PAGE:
When does a 'comrade' transform into an 'eejit'?
Whatever your view of Martin Connolly, he is still the most logically consistent politician in the republican family that demonised him, argues Henry McDonald
Once upon a time - three years ago to be exact - Gerry Adams would have no doubt spoken about the then-Sinn Fein councillor Martin Connolly in warm fraternal terms.
Connolly was part of the mainstream republican family, and would have been well-used and well-versed in the mantras of the Provisionals.
Mantras such as republicans not getting into the 'politics of condemnation' - a term leading Sinn Fein figures deployed almost on a weekly basis each time they were quizzed about various IRA murders and atrocities.
Connolly became an "eejit" in Adams' eyes in the first weekend of August 2010, when he shocked the world with his response to an attempted murder bid on his niece.
The Independent Republican councillor repeated that same mantra that Sinn Fein representatives used to wriggle out of awkward questions about the morality of the IRA's violent campaign.
In spite the fact that a dissident booby-trap bomb could have killed his niece - a policewoman - and a child strapped into a baby seat inside the car, Councillor Connolly replied: "I'm not going to get into the politics of condemnation. It hasn't done any good in the past, nor will it do any good in the future."
Regardless of the apparent callousness of his remarks, Connolly has actually been the most logically consistent politician in the broad and fractious republican family over the last 10 days.
No matter how repulsive you might find his response to what could have been a double-murder of a woman and a child, Connolly's position reflects traditional republicanism and its attitude towards the security forces. It also, paradoxically, illuminates the central problem facing mainstream republicans, particularly Sinn Fein: the durability of ideology.
Last Tuesday evening, the other leader of Sinn Fein, Martin McGuinness, dismissed the republican dissidents as either a collection of criminals, MI5 agents, or simply the deluded.
McGuinness painted this picture of the Real IRA, Oghlaigh na hEireann, or Continuity IRA after a third botched booby-trap bomb attack, this time against a former policeman in Cookstown.
It is undoubtedly true that some dissidents fund their activities via criminality (for all republican movements it was ever thus); there is no doubt that the security services must have penetrated these anti-ceasefire groups at some level and, as history shows, any 'armed struggle' is in the long run doomed to failure, with those that prosecute it either leading to Maghaberry prison or possibly even Milltown cemetery.
However, it is an uncomfortable fact that many of those signing up to join these organisations are volunteers driven by a sense of ideological commitment to the cause of a united Ireland, rather than any personal gain.
They have been reared in a culture where the memory of men in masks brandishing guns to advance political causes is still revered. They were told from the time some of them were on their mother's knees about 'freedom's sons', the 'glorious dead', the recalcitrant minorities, those still attached to he 'legion of the rearguard', who kept the flame of armed republicanism alive even in times when Ireland seemed to be leaving its violent past behind.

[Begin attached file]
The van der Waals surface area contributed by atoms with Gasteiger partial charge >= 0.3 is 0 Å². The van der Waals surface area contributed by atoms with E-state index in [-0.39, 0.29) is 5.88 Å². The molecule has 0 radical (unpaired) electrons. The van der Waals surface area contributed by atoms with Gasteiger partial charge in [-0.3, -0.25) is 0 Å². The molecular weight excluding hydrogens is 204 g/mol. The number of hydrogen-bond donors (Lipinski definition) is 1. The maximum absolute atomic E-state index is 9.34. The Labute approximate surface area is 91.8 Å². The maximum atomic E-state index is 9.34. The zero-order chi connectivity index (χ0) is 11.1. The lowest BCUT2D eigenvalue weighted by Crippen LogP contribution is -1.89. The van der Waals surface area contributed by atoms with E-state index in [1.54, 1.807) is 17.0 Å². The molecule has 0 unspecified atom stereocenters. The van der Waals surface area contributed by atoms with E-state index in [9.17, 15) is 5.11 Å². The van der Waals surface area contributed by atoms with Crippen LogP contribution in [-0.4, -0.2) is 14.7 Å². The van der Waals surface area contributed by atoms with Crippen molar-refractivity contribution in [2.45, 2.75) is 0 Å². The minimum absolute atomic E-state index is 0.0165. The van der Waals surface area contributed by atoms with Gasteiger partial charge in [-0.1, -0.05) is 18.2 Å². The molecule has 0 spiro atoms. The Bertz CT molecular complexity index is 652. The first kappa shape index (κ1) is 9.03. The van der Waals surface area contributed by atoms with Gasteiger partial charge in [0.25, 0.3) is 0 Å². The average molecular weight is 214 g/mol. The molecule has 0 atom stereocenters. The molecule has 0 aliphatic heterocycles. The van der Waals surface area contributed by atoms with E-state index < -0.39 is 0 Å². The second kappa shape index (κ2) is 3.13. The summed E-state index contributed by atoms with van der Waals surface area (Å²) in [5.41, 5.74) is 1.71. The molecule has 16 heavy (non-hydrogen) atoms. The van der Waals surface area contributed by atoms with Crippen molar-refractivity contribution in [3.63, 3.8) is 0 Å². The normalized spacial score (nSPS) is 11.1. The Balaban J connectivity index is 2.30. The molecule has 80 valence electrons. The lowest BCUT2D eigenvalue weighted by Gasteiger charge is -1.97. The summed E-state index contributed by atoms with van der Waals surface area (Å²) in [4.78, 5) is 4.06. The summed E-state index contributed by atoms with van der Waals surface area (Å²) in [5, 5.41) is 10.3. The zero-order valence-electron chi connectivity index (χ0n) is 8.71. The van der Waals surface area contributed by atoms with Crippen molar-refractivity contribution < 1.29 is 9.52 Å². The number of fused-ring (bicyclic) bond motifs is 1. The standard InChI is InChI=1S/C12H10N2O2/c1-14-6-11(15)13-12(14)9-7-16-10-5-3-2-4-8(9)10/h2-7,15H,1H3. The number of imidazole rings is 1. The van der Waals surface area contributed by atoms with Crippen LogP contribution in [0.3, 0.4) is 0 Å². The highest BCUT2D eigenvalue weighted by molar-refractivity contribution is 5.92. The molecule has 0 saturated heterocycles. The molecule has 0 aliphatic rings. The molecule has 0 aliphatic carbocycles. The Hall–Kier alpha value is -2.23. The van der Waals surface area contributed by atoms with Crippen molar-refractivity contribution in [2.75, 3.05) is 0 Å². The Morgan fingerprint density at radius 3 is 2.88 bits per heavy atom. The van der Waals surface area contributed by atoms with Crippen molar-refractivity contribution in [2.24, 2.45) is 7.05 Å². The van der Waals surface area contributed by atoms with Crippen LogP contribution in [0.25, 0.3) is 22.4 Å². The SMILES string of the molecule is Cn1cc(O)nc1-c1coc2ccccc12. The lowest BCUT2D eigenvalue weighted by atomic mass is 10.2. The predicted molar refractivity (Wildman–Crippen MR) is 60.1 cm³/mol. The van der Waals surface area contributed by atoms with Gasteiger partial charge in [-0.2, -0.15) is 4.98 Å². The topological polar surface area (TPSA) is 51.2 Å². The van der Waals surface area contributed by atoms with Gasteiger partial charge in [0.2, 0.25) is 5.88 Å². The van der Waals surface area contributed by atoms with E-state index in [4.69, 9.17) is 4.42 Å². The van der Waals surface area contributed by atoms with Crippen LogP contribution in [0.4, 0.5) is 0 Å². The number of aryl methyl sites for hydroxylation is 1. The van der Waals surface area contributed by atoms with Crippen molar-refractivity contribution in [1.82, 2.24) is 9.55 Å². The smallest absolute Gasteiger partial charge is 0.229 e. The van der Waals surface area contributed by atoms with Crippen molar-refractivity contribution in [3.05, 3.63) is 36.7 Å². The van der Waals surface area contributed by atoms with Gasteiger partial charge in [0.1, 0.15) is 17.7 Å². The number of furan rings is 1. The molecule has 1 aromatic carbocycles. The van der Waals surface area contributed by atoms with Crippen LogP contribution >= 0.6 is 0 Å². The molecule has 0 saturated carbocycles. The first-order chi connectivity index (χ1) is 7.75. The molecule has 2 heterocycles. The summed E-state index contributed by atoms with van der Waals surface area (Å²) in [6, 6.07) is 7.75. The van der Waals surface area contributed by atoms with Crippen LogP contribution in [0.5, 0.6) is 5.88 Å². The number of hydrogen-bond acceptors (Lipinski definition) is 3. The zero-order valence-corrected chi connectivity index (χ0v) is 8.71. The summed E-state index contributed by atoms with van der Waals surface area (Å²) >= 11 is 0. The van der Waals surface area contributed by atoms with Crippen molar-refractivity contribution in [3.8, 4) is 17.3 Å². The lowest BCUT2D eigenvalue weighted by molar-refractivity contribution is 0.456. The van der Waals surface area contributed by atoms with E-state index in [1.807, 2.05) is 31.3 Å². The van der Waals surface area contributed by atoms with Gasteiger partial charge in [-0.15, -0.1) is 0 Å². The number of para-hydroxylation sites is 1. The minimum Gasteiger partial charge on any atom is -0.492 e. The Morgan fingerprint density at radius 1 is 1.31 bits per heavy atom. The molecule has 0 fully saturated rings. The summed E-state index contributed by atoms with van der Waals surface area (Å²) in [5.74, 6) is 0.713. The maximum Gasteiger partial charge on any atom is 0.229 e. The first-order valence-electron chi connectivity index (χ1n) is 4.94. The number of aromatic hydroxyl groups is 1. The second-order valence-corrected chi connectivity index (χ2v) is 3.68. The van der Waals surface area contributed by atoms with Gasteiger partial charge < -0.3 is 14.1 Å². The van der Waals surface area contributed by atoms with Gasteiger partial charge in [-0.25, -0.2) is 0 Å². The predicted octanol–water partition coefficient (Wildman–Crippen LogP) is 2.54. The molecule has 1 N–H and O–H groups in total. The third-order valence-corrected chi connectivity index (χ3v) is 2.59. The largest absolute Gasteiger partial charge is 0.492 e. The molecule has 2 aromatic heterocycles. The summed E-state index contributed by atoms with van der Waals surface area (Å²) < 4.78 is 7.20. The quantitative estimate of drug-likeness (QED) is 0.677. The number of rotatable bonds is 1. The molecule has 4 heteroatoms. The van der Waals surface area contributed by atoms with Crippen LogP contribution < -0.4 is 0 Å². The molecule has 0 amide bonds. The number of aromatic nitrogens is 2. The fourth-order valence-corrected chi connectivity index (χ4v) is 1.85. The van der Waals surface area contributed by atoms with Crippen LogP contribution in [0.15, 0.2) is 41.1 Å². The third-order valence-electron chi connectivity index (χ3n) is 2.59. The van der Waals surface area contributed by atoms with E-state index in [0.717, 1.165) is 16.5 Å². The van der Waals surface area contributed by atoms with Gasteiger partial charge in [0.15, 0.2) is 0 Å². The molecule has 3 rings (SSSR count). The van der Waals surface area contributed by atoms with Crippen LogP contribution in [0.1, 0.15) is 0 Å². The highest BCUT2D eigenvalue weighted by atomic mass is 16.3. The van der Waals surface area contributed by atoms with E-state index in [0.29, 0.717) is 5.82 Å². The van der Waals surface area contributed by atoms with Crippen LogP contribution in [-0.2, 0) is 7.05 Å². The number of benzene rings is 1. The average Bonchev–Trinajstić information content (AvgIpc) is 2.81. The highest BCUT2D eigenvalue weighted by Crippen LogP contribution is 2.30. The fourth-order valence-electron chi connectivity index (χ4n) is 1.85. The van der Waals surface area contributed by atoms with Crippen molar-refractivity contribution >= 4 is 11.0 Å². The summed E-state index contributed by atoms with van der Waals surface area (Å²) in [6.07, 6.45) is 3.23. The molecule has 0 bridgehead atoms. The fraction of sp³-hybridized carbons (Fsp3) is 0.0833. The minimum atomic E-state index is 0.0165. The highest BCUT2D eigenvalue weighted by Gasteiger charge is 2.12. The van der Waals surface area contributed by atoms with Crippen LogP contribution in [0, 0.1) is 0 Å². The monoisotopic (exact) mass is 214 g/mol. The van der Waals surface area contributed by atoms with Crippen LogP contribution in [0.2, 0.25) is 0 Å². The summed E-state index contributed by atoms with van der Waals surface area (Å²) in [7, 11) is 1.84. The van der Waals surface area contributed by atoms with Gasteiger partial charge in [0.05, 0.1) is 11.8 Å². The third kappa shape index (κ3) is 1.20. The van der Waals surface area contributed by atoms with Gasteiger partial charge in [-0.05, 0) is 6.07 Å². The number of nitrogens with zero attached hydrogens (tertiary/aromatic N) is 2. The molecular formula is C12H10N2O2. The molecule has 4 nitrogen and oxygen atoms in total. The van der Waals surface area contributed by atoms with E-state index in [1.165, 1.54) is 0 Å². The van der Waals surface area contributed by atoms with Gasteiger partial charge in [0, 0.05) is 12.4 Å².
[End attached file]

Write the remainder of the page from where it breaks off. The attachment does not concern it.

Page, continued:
No one in this small, enclosed biosphere ever told them that this project was never going to work in the first place - not in 1956, not in 1969, and not now in 2010.
The simple, emotional lionising of those that went before is enough to convince a minority of the young today among the nationalist underclass to have another go.
Of course, Gerry Adams has more than a point when he reminds us that, electorally speaking, the dissidents lack support and that, conversely, northern nationalists overwhelmingly back Sinn Fein's peaceful political strategy.
The Sinn Fein president issued a challenge to Martin Connolly in the light of his refusal to condemn the attempted murder of his niece: "Let him go forward at the next election. At the time when he left the party, it was on a bogus run against our position about policing, but the electorate will have their say on that in due course."
On that, Adams is probably right - unless voting trends are dramatically reversed, Sinn Fein will take back Councillor Connolly's seat in next year's scheduled local government elections.
The vast majority of nationalists do no want a return to the past. Nor do they give any succour to the three main anti-ceasefire organisations. Yet electoral strength (or, to be more accurate, the lack of it) has never been a deterrent to republican 'armed struggle'.
Remember those opening lines of the 1916 Easter Proclamation, which sparked a rising that in its initial phase did not have democratic support: "Irishmen and women in the name of God and the dead generations . . ."
Recall, too, that when the IRA ended its border campaign in 1962, it actually criticised the Irish people, in its final communique, for not being ready for national revolution. Terrorism has always been, in essence, an elitist pastime conducted in the main by those that know what's best for the people. Depending on your theology/ philosophy, God either doesn't exist, or at least seeks no legitimacy through the ballot box.
It is that other part of the first sentence Padraig Pearse read out at Dublin's GPO, those 'dead generations', which still haunts us from the grave. For this sullen, angry, and alienated minority within a minority currently engaged in mayhem and for now attempted murder, the 'business' is still unfinished.
With apologies to Jimmy Page and Led Zeppelin, the songs these children of the ceasefire learned on their streets lauding past fighters and prisoners remain the same.